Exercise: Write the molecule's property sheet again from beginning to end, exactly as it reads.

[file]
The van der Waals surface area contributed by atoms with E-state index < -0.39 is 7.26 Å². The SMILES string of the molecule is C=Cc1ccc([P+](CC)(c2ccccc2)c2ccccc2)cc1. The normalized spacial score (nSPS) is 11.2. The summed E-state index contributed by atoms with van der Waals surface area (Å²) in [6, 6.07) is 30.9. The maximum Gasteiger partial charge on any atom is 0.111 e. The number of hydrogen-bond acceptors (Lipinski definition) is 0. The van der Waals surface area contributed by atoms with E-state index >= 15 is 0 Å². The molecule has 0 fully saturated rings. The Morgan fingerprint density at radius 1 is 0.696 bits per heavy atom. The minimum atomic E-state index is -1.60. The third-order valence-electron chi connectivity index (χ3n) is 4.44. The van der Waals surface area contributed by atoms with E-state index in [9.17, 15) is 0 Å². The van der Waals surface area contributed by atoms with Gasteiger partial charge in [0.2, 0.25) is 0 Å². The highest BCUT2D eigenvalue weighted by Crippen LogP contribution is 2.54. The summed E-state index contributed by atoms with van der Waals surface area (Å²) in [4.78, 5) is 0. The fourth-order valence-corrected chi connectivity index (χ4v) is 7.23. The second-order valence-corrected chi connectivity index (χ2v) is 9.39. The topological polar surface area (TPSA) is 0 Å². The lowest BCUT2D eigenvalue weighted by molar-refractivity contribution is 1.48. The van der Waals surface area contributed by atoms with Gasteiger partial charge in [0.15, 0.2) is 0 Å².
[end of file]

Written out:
The van der Waals surface area contributed by atoms with E-state index < -0.39 is 7.26 Å². The SMILES string of the molecule is C=Cc1ccc([P+](CC)(c2ccccc2)c2ccccc2)cc1. The normalized spacial score (nSPS) is 11.2. The summed E-state index contributed by atoms with van der Waals surface area (Å²) in [6, 6.07) is 30.9. The maximum Gasteiger partial charge on any atom is 0.111 e. The number of hydrogen-bond acceptors (Lipinski definition) is 0. The van der Waals surface area contributed by atoms with E-state index >= 15 is 0 Å². The molecule has 0 fully saturated rings. The Morgan fingerprint density at radius 1 is 0.696 bits per heavy atom. The minimum atomic E-state index is -1.60. The third-order valence-electron chi connectivity index (χ3n) is 4.44. The van der Waals surface area contributed by atoms with E-state index in [9.17, 15) is 0 Å². The van der Waals surface area contributed by atoms with Gasteiger partial charge in [0.2, 0.25) is 0 Å². The highest BCUT2D eigenvalue weighted by Crippen LogP contribution is 2.54. The summed E-state index contributed by atoms with van der Waals surface area (Å²) in [4.78, 5) is 0. The fourth-order valence-corrected chi connectivity index (χ4v) is 7.23. The second-order valence-corrected chi connectivity index (χ2v) is 9.39. The topological polar surface area (TPSA) is 0 Å². The lowest BCUT2D eigenvalue weighted by molar-refractivity contribution is 1.48. The van der Waals surface area contributed by atoms with Gasteiger partial charge in [0.15, 0.2) is 0 Å².